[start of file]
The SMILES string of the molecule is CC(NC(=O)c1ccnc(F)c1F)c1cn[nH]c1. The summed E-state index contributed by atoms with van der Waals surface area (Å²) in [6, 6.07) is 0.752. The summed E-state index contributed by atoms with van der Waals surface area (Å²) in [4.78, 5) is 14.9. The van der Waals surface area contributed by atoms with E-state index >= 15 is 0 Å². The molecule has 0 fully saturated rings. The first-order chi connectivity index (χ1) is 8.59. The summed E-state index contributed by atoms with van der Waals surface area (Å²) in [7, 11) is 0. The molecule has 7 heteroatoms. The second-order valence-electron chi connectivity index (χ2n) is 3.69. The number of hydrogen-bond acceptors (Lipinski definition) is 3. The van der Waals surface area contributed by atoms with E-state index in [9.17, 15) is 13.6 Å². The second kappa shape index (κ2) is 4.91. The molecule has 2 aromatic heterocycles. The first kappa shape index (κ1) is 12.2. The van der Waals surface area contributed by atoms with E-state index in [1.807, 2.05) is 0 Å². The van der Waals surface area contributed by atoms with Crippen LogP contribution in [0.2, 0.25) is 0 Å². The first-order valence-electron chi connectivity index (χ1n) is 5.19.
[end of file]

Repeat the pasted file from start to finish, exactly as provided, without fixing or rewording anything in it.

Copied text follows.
The SMILES string of the molecule is CC(NC(=O)c1ccnc(F)c1F)c1cn[nH]c1. The summed E-state index contributed by atoms with van der Waals surface area (Å²) in [6, 6.07) is 0.752. The summed E-state index contributed by atoms with van der Waals surface area (Å²) in [4.78, 5) is 14.9. The van der Waals surface area contributed by atoms with E-state index >= 15 is 0 Å². The molecule has 0 fully saturated rings. The first-order chi connectivity index (χ1) is 8.59. The summed E-state index contributed by atoms with van der Waals surface area (Å²) in [7, 11) is 0. The molecule has 7 heteroatoms. The second-order valence-electron chi connectivity index (χ2n) is 3.69. The number of hydrogen-bond acceptors (Lipinski definition) is 3. The van der Waals surface area contributed by atoms with E-state index in [9.17, 15) is 13.6 Å². The second kappa shape index (κ2) is 4.91. The molecule has 2 aromatic heterocycles. The first kappa shape index (κ1) is 12.2. The van der Waals surface area contributed by atoms with E-state index in [1.807, 2.05) is 0 Å². The van der Waals surface area contributed by atoms with Crippen LogP contribution in [0.2, 0.25) is 0 Å². The first-order valence-electron chi connectivity index (χ1n) is 5.19.